A few of the Amazon editors are looking forward to escaping into some great books during flights home to loved ones for the holidays, but they are not dipping into merry fare: Murder in the Caribbean! Domestic terrorism! Drug addiction! Kidnapping! And Benjamin Franklin and George Washington were probably up to no good at some point as well. Chris will read Franklin & Washington and let us know.
Whatever your topic du jour, we hope you sit back, relax, and enjoy your reading this weekend. We plan to.
Saint X by Alexis Schaitkin
This weekend I’m headed back east to my hometown to celebrate the holidays. So that means a long flight, but a long flight with kids, so who knows how much—if any—reading I’ll get done. Fingers crossed they both fall asleep and magically nap for 5.5 hours, so that I can keep reading Saint X by Alexis Schaitkin (Feb 2020). I started this book a few nights ago and keep getting interrupted, but I can already tell it’s the kind of book I want to curl up with and not move for hours (so sort of perfect for a plane ride). The book opens with a family on vacation on the Caribbean island of Saint X, where on the last night of vacation the elder daughter disappears. Her body is found a few days later and two men who work at the resort are arrested. Years later, the younger daughter, now grown and living in New York, begins to uncover the story of her sister and the truth of that night. This book has been compared to Emma Kline’s The Girls, a book that profoundly shook me, in particular one scene with a young child. So light holiday reading? Probably not, but just the kind of book I want to get lost in over the continental US. —Sarah Gelman
Eden Mine by S.M. Hulse
I’m back into the West. And by West I mean: wind that whips the paint off buildings, rising mountains, emptied towns, and the unforgiving fractures that define Jo Faber in S.M. Hulse’s Eden Mine. The novel is publishing in February and her debut, Black River, was the book that set me on my last Western themed reading adventure a few years ago. Hulse's prose is stunning, the characters oh-so flawed but redemptive…though maybe not entirely in her latest...we'll see. There’s a toughness of spirit, a bleakness of light and circumstance, and as the pages turn we learn why. I’m loving this so far and can’t wait to curl up with it this weekend. —Al Woodworth
Shuggie Bain by Douglas Stuart
It may not sound like heartwarming, week-before-Christmas fare, but I can’t wait to dive into a debut by Scottish-American author Douglas Stuart. Shuggie Bain tells the story of a lonely boy growing up in public housing in 1980s Glasgow, a period when Thatcher’s union-crushing policies gave rise to massive unemployment among the working classes. Which, of course, paved the way for the late-80s drug epidemic about which Irvine Welsh wrote so memorably in Trainspotting, set in Edinburgh, 50 miles or so away. Another tale of working class dreams thwarted by dysfunction and addiction? I’ve got the tissue box handy and I’m ready. —Vannessa Cronin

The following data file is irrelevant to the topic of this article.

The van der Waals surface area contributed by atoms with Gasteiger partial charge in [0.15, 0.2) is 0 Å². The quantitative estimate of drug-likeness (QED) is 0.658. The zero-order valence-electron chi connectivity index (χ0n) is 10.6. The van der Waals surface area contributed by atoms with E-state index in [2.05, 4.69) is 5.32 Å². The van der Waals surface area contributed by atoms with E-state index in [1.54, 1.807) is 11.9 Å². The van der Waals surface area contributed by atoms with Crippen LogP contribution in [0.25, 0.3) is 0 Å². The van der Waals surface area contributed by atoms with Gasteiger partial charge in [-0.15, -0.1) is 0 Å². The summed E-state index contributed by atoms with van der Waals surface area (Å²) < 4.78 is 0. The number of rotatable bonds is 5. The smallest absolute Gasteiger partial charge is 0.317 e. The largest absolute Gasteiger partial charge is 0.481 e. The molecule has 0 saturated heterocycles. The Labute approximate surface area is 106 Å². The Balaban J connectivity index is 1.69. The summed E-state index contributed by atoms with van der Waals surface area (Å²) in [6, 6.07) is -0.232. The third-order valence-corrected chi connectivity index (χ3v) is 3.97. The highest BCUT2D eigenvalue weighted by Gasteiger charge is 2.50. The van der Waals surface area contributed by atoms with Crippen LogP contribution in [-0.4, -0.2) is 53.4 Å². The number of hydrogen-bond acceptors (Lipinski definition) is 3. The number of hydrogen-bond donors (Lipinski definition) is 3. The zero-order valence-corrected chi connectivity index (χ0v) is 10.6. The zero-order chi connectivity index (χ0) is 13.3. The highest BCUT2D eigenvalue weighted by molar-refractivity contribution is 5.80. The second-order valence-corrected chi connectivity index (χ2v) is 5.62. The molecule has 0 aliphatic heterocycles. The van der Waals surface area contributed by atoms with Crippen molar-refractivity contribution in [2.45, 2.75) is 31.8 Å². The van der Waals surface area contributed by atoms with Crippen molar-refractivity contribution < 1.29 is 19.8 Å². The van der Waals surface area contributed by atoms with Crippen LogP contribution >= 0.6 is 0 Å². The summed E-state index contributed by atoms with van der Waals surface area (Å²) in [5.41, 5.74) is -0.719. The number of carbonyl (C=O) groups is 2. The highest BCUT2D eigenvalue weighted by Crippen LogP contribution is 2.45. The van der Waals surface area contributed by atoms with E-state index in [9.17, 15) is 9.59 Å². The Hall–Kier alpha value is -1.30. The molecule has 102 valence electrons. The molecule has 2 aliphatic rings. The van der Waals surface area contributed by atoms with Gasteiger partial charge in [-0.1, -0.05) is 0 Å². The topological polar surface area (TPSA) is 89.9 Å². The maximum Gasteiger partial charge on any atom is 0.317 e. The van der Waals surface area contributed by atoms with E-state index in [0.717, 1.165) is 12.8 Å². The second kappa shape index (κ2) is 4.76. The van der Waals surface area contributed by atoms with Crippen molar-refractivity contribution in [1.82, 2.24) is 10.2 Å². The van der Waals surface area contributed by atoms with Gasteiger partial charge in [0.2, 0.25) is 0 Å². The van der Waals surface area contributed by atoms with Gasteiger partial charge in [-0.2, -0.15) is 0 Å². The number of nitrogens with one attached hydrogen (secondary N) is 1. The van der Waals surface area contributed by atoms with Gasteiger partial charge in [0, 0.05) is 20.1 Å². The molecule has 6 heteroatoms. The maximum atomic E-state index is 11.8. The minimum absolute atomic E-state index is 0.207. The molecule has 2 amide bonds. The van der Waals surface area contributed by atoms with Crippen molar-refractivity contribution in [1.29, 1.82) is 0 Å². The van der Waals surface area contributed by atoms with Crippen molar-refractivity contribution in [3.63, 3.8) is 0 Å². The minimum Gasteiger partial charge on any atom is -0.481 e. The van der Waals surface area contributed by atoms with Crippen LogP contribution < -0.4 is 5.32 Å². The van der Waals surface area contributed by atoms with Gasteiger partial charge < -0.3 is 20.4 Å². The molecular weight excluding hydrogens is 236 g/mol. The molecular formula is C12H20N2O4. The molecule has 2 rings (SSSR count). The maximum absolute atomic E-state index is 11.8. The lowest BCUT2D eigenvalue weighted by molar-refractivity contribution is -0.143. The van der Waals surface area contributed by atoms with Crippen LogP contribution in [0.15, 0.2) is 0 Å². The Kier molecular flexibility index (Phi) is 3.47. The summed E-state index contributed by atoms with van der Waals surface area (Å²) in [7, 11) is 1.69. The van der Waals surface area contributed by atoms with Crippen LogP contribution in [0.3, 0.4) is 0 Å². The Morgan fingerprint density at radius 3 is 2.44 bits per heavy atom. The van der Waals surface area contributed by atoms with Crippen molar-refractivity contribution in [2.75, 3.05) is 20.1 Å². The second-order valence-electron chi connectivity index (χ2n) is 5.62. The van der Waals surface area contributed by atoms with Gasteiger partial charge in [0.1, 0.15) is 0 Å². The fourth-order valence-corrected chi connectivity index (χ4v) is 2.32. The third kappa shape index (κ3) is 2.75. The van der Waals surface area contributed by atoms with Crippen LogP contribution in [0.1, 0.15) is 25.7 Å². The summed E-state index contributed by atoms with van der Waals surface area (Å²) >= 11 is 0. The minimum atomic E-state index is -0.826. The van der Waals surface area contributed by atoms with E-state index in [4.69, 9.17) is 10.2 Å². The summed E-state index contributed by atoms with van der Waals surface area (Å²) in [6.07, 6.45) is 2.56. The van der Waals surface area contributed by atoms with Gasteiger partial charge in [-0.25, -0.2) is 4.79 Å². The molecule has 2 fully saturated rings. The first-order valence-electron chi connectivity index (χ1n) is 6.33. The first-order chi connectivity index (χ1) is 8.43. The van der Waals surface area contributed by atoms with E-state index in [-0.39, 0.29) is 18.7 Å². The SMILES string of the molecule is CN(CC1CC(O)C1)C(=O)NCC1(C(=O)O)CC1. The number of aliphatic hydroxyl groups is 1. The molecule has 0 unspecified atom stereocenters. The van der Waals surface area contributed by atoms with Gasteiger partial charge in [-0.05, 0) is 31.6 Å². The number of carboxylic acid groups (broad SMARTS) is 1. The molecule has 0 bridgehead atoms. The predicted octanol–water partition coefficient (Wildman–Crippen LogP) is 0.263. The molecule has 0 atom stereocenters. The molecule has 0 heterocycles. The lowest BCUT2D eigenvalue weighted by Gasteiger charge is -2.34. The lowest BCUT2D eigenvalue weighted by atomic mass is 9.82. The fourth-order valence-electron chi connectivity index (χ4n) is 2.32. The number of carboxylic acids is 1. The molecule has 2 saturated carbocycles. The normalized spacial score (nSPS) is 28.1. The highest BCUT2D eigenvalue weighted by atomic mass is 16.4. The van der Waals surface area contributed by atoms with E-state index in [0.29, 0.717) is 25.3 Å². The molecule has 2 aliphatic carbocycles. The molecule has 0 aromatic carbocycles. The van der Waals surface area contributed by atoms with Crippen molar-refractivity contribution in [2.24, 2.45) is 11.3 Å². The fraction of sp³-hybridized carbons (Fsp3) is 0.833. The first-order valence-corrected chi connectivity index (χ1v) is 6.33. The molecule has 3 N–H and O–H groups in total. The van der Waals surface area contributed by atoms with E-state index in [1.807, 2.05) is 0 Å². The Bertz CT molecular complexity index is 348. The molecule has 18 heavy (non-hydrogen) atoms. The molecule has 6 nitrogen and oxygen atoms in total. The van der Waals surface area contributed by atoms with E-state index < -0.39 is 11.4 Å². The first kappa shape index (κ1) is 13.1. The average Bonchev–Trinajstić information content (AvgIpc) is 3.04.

Franklin & Washington: The Founding Partnership by Edward J. Larson
In line with my resolution to read more nonfiction in 2020, I’m looking forward to Edward J. Larson’s Franklin & Washington: The Founding Partnership. I don’t always associate Franklin and Washington with one another, in spite of the fact that they were both at the Constitutional Convention. I’m only a few pages into the book, but George Washington is visiting Benjamin Franklin’s house in Philadelphia, and they are just sitting down to drink wine under a large mulberry tree in Franklin’s garden. Together they will go on to found a new nation. I’m looking forward to coming along for the ride. —Chris Schluep
Jane Anonymous by Laurie Faria Stolarz
Bestselling author Laurie Faria Stolarz has a new young adult novel coming out January 7th and it's already kind of freaking me out (in a good way). The story is told in alternating chapters by an anonymous seventeen-year-old girl who is kidnapped and held captive for seven months before making her escape. The "before" chapters detail her abduction, her time as the prisoner of a stranger, and the hope she finds in contact with another captive teen named Mason. The "after" chapters are Jane Anonymous's return to a life that will never be the same and her struggle to deal with the trauma of her ordeal. The information that comes to light as the police investigate the crime give the novel a psychological twist that I never saw coming. I'm almost finished and it's been a chilling journey that reads like something ripped from the headlines. I'm dying to see how it all turns out but after reading this book I may be putting a tracker on my own thirteen-year-old. Just kidding. I think. -- Seira Wilson
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